When we bought our first car in Costa Rica, we had to drive it back along a curvy mountain road that recently had been paved. It was pouring rain and they hadn’t painted the lines yet (common) so all we had to keep us out of the ditch were a few reflectors visible in between bolts of lightning. Not painting the lines may sound like a temporary problem but sometimes it takes road crews months or even years to get around to it.
Nervous about driving? Leave it up to someone else by taking a shuttle. Shared or private shuttles are a great option for getting between destinations. We’ve organized thousands of shuttle trips for our readers and clients. We even wrote a whole post on how these work that you can read here. You can also check our Shuttle Transfers Booking Page to compare rates and book your dates.
To save on costs, a lot of smaller bridges in Costa Rica are only one lane wide. This means that you have to take turns with oncoming traffic to pass. Technically one side of the bridge will have a yield sign and cars on that side are supposed to wait their turn. The general rule however, is whoever gets there first has the right of way. Instead of cars rotating one at a time, the whole group of cars coming from one direction cross at the same time, while the cars on the other side wait. Once all the cars have gone through, the other side can go. These bridges sometimes come up fast so be on the lookout for Puente Adelante (Bridge Ahead) signs.
Some rural areas of the country have roads that require river crossings. Depending on the time of year, it can be a small stream passable with a regular sedan or a gushing river not recommended with even a large truck or SUV. The first thing to keep in mind is that river crossings void most rental car agreements so your insurance won’t cover any damage.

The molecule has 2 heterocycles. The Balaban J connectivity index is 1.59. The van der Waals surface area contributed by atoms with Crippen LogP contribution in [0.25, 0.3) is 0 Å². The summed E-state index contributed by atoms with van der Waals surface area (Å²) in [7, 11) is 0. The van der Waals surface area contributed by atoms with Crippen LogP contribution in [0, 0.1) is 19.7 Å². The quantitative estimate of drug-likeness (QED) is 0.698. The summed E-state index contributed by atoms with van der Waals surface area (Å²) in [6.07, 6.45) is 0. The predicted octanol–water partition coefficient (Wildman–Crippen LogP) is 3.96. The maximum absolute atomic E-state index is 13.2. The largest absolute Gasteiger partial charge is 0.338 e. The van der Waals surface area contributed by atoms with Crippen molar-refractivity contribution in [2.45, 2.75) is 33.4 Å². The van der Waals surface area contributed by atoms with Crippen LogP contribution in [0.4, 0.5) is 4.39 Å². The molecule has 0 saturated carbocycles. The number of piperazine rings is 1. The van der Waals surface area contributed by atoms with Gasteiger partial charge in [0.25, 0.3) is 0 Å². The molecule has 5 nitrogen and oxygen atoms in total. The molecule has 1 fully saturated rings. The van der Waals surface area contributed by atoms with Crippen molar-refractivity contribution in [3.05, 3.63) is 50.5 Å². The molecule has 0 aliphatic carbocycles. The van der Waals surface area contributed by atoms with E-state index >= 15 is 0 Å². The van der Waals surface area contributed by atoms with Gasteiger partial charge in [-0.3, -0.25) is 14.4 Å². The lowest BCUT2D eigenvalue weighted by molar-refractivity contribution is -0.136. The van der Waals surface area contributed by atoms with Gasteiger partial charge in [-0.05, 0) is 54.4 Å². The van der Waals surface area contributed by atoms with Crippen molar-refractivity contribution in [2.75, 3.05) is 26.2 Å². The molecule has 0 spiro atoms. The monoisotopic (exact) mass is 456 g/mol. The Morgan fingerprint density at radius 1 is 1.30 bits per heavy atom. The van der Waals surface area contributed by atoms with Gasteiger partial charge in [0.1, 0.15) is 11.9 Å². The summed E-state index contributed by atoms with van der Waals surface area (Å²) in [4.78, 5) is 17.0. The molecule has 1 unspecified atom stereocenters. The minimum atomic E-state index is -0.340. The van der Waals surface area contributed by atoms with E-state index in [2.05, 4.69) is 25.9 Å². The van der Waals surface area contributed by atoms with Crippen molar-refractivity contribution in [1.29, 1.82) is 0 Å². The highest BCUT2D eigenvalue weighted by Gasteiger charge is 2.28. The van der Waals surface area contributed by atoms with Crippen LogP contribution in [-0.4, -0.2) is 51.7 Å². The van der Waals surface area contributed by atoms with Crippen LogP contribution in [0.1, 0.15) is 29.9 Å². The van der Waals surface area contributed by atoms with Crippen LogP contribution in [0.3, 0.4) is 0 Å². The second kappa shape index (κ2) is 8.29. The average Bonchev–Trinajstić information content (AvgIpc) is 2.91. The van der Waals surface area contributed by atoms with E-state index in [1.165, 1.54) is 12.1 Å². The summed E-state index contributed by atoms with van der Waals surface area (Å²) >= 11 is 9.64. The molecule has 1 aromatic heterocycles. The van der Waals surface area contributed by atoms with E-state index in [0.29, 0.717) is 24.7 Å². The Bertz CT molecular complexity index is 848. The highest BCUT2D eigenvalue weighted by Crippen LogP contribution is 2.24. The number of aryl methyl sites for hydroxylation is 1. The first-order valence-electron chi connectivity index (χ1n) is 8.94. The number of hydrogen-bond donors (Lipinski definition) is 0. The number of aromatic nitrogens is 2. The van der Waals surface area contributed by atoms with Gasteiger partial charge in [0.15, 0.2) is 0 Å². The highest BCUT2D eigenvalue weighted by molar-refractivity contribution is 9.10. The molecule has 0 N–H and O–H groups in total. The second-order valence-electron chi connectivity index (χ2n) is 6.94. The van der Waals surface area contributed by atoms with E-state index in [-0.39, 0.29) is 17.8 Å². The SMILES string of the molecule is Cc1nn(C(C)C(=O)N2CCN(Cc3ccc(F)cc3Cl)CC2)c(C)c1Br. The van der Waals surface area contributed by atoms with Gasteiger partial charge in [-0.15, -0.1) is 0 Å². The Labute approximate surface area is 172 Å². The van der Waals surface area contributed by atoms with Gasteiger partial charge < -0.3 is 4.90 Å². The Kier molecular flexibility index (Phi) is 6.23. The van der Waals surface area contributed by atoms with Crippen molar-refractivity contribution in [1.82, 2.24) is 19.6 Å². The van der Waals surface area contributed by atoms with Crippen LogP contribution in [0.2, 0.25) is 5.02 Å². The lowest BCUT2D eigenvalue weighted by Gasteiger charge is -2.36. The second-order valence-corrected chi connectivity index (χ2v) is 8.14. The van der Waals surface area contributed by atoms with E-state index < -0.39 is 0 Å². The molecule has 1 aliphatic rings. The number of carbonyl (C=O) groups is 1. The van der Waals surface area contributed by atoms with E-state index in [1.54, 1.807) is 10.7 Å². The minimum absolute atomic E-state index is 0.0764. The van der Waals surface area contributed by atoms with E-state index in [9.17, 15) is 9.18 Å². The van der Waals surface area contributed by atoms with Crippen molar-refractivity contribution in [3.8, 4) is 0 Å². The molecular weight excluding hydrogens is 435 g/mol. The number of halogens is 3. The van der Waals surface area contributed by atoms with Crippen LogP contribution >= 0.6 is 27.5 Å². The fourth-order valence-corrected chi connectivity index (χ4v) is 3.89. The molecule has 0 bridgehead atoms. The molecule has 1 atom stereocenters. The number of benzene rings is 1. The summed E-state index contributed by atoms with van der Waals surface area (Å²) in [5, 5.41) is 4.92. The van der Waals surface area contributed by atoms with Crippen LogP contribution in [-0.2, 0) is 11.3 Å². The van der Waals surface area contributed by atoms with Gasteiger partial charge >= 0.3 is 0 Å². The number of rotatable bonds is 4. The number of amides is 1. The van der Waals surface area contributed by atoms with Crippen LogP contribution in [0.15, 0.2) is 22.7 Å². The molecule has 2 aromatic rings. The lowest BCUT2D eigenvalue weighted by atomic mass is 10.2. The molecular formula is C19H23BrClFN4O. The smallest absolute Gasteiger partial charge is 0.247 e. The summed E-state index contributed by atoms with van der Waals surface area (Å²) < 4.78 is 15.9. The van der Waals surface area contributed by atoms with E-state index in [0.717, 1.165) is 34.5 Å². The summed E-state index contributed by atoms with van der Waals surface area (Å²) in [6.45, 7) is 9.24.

If you do decide to cross a river, always be sure to wade through first on foot to check the depth. It’s also a good idea to watch another car do it first to see the path they take. If the river is tidal, check the tide charts before setting out to time your crossing right. Often, there’s an alternate route that avoids river crossings altogether, so if it looks at all dubious, ask a local if there’s safe passage another way.
Along major routes, you may see police checkpoints set up, often near international borders. They may stop every car or one every certain number. Usually, they only want to know where you’re going and sometimes will want to see your passport. Don’t be alarmed; these checkpoints are routine and usually rental cars with tourists are just waved through. If you do get stopped, just cooperate and you’ll be on your way in no time.
If you get in an accident, call 911 and your rental car company. Your rental car agency should give you a pamphlet with all the emergency numbers you need. Also be sure not to move your car. It’s actually against the law to move your car when you’ve been in an accident, even if you are blocking traffic. This is so that the authorities can do a proper investigation. The police and an insurance agent will come to assess the accident and damage, and the rental car company will come to help and give you a replacement car.
Gas stations are located throughout the country but are sometimes spaced out. Be sure to fill up in advance when driving a long distance if you’re not sure where the next station is. Keep in mind that all the gas stations in Costa Rica have the same government-regulated prices so there’s no need to shop around. Gas stations are full-serve, meaning they pump the gas for you, and the people working are almost always helpful. If you need air in a tire or washer fluid topped off, just ask. Gas stations take cash or credit cards.